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How efficient is regen?

Discussion in 'Model S: Battery & Charging' started by Spence, Oct 11, 2017.

  1. Spence

    Spence New Member

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    I'm asking because I was wondering why a recharging station couldn't simply spin the rear tires (like a dynamometer) to use the car's built-in system to top off the battery. Could be a universal charging station for any EV with regen.
     
  2. arcus

    arcus Member

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    Kind of like a perpetuum mobile? ;)
    The only thing you would gain would be an extended charge time, as there would be significant energy loss to propel the wheels.
     
  3. Spence

    Spence New Member

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    That's what I was wondering- there are likely losses in the electronics for the plug-in charging- which is more efficient?, also with a 4WD EV, would it work to just spin 2?
     
  4. Spence

    Spence New Member

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    PS Hello, Denton! I went to NTSU in the late 70s.
     
  5. arcus

    arcus Member

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    Nice! You would probably not recognize the town if you haven't visited in a while. I've been living here for the last 10 years and the expansion is quite significant since I moved in.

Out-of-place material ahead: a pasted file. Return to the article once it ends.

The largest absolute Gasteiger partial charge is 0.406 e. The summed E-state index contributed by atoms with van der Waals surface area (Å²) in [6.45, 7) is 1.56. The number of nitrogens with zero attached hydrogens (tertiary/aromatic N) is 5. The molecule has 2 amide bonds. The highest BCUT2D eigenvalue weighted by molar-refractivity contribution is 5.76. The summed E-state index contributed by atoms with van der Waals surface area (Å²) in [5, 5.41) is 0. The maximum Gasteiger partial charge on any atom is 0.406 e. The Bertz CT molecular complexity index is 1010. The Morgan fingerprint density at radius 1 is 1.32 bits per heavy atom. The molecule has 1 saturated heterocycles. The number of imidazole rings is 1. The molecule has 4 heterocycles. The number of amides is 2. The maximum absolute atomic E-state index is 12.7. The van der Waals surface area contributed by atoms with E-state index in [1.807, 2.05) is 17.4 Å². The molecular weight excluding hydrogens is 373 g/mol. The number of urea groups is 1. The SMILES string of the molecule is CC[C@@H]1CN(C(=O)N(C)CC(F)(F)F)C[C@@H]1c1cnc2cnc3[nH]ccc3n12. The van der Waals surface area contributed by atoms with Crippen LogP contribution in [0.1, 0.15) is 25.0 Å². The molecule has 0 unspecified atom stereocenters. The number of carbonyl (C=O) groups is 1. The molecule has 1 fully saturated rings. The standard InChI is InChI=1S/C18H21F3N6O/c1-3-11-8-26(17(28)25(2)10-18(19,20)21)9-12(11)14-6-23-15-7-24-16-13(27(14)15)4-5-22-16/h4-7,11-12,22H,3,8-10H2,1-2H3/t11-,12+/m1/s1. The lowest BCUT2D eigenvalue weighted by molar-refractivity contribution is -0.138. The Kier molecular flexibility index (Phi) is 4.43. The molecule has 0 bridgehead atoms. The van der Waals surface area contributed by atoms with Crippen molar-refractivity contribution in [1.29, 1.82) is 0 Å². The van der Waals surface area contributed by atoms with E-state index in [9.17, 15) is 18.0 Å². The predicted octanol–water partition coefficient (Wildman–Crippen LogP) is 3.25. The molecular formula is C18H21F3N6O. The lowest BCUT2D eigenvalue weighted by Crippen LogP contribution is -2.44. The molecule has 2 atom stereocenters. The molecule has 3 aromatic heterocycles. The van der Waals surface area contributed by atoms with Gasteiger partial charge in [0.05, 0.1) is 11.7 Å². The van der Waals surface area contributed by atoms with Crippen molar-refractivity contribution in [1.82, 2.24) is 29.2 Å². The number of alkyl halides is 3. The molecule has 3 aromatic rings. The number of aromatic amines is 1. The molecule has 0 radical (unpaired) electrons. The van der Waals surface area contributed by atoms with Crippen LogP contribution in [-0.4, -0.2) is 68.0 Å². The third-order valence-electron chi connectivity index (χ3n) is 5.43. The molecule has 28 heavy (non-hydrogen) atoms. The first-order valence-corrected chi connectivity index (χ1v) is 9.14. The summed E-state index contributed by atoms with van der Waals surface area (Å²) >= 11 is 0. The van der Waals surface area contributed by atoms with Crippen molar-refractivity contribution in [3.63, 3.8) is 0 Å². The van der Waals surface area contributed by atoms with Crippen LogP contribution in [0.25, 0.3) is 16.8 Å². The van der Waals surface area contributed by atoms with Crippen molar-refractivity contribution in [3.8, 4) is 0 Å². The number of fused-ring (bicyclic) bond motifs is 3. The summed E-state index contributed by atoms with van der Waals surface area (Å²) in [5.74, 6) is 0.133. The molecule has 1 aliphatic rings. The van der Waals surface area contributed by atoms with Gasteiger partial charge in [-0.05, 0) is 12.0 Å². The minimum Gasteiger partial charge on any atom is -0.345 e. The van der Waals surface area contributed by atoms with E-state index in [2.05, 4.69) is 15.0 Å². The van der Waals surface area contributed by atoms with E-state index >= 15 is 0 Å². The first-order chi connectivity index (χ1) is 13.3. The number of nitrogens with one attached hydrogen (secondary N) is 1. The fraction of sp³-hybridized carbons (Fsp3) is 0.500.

6. dm33

    dm33 Member

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    J1772 is already pretty much a universal charging standard.
    Spinning wheels adds lots of mechanical moving parts making it much less efficient, lots more parts to break and wear out than plugging in an electrical connection.

    In general, regen is pretty efficient for what it does. But direct electrical connection is much more efficient.
     
  7. Ande

    Ande Member

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    Regen on Tesla is pretty efficient, but not all electric cars have that.
    That said, if you wanted to charge a Tesla that way, unless it would be a slow charge, tire wear would be a problem. think about it, 60kW of power + friction loss would wear the rubber.

    In Europe Type2 is the EU standard for charging connector, plug compatibility is easier to solve, than mechanical maintenance of such charging devices.
     
    • Like x 1
  8. Naonak

    Naonak Member

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    I believe there is a video of someone charging their Model X to full by towing it for a long distance. Might find it in a search.
     
  9. Carl

    Carl Supporting Member

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    I remember that video, and the result was about 50% regen IIRC.
     
  10. aus

    aus Member

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    I just read in one of the big car mags, a company was proposing charging through the regen pathway instead of going through a charger that all cars currently use. The article claimed that charging through the regen pathway was much faster. They did NOT propost spinning the wheels backwards, just charging the way regen charges.
     
  11. ShockOnT

    ShockOnT Quickish

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    It's an excellent idea.
    Obviously you'd sacrifice efficiency over a direct plug, but it would certainly be universal to any EV that had regen braking.